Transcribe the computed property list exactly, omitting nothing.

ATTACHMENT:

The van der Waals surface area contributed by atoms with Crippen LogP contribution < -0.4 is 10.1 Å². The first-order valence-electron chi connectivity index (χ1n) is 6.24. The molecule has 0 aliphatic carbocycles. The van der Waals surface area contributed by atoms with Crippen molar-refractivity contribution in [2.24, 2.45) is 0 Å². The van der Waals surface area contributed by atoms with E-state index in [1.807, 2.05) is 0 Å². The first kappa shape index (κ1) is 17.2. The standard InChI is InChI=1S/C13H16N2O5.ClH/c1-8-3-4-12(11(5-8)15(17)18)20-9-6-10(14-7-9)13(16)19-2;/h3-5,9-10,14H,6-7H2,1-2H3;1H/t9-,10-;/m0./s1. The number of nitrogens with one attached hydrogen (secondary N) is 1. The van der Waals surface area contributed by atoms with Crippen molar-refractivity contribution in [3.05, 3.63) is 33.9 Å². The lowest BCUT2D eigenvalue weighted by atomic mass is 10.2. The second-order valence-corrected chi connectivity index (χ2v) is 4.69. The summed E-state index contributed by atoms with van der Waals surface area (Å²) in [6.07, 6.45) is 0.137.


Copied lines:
The van der Waals surface area contributed by atoms with Crippen LogP contribution < -0.4 is 10.1 Å². The first-order valence-electron chi connectivity index (χ1n) is 6.24. The molecule has 0 aliphatic carbocycles. The van der Waals surface area contributed by atoms with Crippen molar-refractivity contribution in [2.24, 2.45) is 0 Å². The van der Waals surface area contributed by atoms with E-state index in [1.807, 2.05) is 0 Å². The first kappa shape index (κ1) is 17.2. The standard InChI is InChI=1S/C13H16N2O5.ClH/c1-8-3-4-12(11(5-8)15(17)18)20-9-6-10(14-7-9)13(16)19-2;/h3-5,9-10,14H,6-7H2,1-2H3;1H/t9-,10-;/m0./s1. The number of nitrogens with one attached hydrogen (secondary N) is 1. The van der Waals surface area contributed by atoms with Crippen molar-refractivity contribution in [3.05, 3.63) is 33.9 Å². The lowest BCUT2D eigenvalue weighted by atomic mass is 10.2. The second-order valence-corrected chi connectivity index (χ2v) is 4.69. The summed E-state index contributed by atoms with van der Waals surface area (Å²) in [6.07, 6.45) is 0.137.